Semiotics of Otherness in Japanese Mythology

Authors

  • Yoshiko Okuyama University of Hawaii at Hilo

DOI:

https://doi.org/10.18061/dsq.v37i1.5380

Keywords:

Japan, Semiotics, folklore

Abstract

This article examines the tropes of "otherness" embedded in Japanese myths and legends in which the protagonist has a physical or intellectual disability to uncover the sociohistorical attitudes toward such people in Japan. Using the theory of semiotics, I will explicate the narrative signifiers of "the Other" represented in Japanese mythology; examine the binary perceptions of disability in ancient myths, medieval literature, and latter-day folklore in Japan; and demonstrate how perceptions have changed historically. I argue that some of these antique perceptions of the Other that have survived in contemporary Japanese consciousness may be hampering our effort to understand human variation.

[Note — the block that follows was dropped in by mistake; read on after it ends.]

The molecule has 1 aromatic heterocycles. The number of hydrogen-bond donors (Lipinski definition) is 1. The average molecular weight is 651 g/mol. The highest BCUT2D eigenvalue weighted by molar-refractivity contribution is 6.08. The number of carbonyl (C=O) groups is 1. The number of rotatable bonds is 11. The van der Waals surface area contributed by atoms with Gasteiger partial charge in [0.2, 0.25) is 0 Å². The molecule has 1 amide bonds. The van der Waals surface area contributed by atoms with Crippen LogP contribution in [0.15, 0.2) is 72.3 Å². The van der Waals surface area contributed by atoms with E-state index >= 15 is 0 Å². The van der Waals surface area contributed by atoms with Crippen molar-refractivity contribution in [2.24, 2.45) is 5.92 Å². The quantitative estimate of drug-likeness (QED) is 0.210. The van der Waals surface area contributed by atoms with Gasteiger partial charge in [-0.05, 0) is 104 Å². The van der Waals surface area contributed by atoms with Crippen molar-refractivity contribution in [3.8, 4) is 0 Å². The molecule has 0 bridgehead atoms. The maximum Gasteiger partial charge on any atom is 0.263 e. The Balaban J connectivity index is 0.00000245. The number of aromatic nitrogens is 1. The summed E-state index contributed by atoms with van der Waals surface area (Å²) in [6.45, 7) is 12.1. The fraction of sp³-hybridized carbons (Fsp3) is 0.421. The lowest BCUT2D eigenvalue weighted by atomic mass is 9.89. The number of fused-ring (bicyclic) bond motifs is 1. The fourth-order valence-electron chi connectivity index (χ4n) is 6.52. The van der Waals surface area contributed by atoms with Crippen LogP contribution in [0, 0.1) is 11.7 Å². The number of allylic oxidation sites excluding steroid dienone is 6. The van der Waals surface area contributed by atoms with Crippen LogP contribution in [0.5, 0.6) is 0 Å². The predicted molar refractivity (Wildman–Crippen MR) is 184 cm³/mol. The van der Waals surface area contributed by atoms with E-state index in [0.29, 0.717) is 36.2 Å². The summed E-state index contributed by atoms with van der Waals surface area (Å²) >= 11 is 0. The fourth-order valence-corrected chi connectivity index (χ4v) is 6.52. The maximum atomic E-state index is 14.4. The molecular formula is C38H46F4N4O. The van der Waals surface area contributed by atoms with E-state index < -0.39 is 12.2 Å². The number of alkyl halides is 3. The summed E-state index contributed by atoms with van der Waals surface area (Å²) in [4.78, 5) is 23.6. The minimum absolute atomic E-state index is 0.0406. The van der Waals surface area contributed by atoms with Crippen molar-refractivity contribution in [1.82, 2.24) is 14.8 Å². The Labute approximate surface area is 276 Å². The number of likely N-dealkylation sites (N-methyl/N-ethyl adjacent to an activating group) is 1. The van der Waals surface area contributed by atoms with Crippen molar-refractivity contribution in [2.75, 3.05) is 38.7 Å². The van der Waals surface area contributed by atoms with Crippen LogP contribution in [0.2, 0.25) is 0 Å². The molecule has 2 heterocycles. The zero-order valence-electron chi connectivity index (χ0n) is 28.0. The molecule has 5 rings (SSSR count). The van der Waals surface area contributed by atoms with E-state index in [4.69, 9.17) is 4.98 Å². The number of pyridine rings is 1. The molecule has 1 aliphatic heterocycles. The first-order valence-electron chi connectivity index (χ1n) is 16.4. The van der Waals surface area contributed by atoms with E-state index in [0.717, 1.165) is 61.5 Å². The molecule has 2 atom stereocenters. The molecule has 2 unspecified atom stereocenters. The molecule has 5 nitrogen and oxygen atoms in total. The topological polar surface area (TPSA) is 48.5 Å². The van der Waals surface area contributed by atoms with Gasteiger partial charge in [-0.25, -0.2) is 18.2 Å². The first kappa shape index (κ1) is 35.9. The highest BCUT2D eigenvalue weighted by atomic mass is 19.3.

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Published

2017-03-07

Issue

Section

World Disrupters